Sent by Andrew Zino, the CEO of Laurislva of Madeira.
The Laurisilva of Madeira consists of approximately 15,000 ha within the 27,000 ha Madeira Nature Reserve. The site conserves primary laurel forest (laurisilva), a vegetation type that is now confined to the Azores, Madeira and the Canary Islands. The laurisilva on Madeira is the largest area of laurel forest surviving and is in very good condition, with around 90% believed to be primary forest.
Fossil evidence shows that laurisilva flora once covered much of southern Europe in the Tertiary era, 15-40 million years ago, and what is now seen in Madeira is the largest surviving relict of a virtually extinct flora of great interest. As climate change brought about its demise on continental Europe, the ocean-moderated climate of the island groups of the Azores, Madeira and Canary Islands maintained relicts of this previously widespread forest type.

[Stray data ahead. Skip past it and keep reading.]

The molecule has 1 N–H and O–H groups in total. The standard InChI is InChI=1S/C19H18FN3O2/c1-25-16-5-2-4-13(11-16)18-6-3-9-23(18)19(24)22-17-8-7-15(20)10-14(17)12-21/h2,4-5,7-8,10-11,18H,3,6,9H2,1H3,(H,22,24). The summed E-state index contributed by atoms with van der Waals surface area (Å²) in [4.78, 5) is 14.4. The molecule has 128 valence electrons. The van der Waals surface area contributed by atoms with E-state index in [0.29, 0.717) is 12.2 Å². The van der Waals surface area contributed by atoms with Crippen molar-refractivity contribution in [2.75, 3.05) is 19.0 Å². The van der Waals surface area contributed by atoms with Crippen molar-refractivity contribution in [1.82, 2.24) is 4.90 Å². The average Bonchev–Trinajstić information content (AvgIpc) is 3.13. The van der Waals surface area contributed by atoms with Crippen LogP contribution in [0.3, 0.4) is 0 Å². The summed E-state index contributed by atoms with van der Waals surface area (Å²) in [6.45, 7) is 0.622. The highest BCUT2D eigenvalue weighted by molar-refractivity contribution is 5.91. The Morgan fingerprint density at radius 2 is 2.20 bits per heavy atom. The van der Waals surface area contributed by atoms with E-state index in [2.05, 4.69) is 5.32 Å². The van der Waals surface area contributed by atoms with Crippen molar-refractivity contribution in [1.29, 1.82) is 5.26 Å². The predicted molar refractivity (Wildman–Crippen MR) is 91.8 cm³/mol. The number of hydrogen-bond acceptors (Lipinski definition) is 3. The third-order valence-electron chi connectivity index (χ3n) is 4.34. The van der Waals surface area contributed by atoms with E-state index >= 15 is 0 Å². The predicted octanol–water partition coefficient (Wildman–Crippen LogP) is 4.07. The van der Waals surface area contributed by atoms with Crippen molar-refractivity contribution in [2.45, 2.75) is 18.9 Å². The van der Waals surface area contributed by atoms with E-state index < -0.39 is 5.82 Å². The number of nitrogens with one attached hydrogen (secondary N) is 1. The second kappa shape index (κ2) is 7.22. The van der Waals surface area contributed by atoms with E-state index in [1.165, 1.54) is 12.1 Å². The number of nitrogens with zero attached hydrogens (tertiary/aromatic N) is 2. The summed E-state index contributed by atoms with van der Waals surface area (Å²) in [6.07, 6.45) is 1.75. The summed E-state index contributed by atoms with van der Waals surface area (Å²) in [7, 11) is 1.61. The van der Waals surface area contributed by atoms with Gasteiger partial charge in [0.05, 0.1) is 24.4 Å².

The laurel forest has great ecological value, playing an important role in maintaining the ecological balance of the island. It provides ecological services to the island by protecting the micro-climate and maintaining water supplies by collecting and retaining water. The forest completely covers a series of very steep, V-shaped valleys leading from the plateau and east-west ridge in the centre of the island to the north coast. Ancient trees in the valley bottoms, waterfalls and cliffs provide spectacular scenery. At the higher altitudes, arborescent plants in normally herbaceous genera such as sow-thistle cling to steep cliffs and in the valley bottom giant ferns abound.
The laurisilva of Madeira is notable for its biological diversity with at least 66 vascular plant species endemic to Madeira occurring in the site.
13 liverwort species and 20 moss species are listed as rare or threatened on a European scale; and endemic animals include a species of pigeon (Madeiran long-toed pigeon, which eats the laurel fruits); a lizard species; two species of bat; and endemic subspecies of chaffinch and fire-crest. (Source)